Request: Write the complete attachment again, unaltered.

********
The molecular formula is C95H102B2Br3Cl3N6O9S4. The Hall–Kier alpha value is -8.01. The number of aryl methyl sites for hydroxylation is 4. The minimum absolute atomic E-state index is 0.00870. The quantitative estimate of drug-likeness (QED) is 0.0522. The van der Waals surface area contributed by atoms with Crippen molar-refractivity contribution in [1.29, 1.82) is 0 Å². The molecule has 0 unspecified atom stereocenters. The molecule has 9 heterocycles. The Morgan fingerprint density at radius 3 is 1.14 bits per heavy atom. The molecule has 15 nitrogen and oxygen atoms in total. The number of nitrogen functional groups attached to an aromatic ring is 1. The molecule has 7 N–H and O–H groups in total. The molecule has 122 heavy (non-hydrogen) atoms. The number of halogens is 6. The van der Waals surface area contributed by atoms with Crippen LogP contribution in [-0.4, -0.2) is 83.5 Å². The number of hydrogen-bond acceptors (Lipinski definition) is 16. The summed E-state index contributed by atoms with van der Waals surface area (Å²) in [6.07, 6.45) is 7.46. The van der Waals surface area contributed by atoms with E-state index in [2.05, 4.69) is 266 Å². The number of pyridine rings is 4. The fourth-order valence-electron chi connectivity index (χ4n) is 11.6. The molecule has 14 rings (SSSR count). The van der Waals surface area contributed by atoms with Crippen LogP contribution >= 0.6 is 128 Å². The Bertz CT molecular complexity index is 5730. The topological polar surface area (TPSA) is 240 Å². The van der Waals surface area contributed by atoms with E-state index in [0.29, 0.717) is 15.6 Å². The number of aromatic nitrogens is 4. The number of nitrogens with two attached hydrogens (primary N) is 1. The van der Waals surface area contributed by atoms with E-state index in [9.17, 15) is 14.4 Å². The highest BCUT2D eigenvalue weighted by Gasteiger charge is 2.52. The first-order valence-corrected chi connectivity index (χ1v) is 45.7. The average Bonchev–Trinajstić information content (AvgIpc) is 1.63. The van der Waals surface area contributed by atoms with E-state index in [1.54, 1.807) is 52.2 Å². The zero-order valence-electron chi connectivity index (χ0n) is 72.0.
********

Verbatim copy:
The molecular formula is C95H102B2Br3Cl3N6O9S4. The Hall–Kier alpha value is -8.01. The number of aryl methyl sites for hydroxylation is 4. The minimum absolute atomic E-state index is 0.00870. The quantitative estimate of drug-likeness (QED) is 0.0522. The van der Waals surface area contributed by atoms with Crippen molar-refractivity contribution in [1.29, 1.82) is 0 Å². The molecule has 0 unspecified atom stereocenters. The molecule has 9 heterocycles. The Morgan fingerprint density at radius 3 is 1.14 bits per heavy atom. The molecule has 15 nitrogen and oxygen atoms in total. The number of nitrogen functional groups attached to an aromatic ring is 1. The molecule has 7 N–H and O–H groups in total. The molecule has 122 heavy (non-hydrogen) atoms. The number of halogens is 6. The van der Waals surface area contributed by atoms with Crippen LogP contribution in [-0.4, -0.2) is 83.5 Å². The number of hydrogen-bond acceptors (Lipinski definition) is 16. The summed E-state index contributed by atoms with van der Waals surface area (Å²) in [6.07, 6.45) is 7.46. The van der Waals surface area contributed by atoms with E-state index in [2.05, 4.69) is 266 Å². The number of pyridine rings is 4. The fourth-order valence-electron chi connectivity index (χ4n) is 11.6. The molecule has 14 rings (SSSR count). The van der Waals surface area contributed by atoms with Crippen LogP contribution >= 0.6 is 128 Å². The Bertz CT molecular complexity index is 5730. The topological polar surface area (TPSA) is 240 Å². The van der Waals surface area contributed by atoms with E-state index in [0.29, 0.717) is 15.6 Å². The number of aromatic nitrogens is 4. The number of nitrogens with two attached hydrogens (primary N) is 1. The van der Waals surface area contributed by atoms with E-state index in [9.17, 15) is 14.4 Å². The highest BCUT2D eigenvalue weighted by Gasteiger charge is 2.52. The first-order valence-corrected chi connectivity index (χ1v) is 45.7. The average Bonchev–Trinajstić information content (AvgIpc) is 1.63. The van der Waals surface area contributed by atoms with E-state index in [1.54, 1.807) is 52.2 Å². The zero-order valence-electron chi connectivity index (χ0n) is 72.0.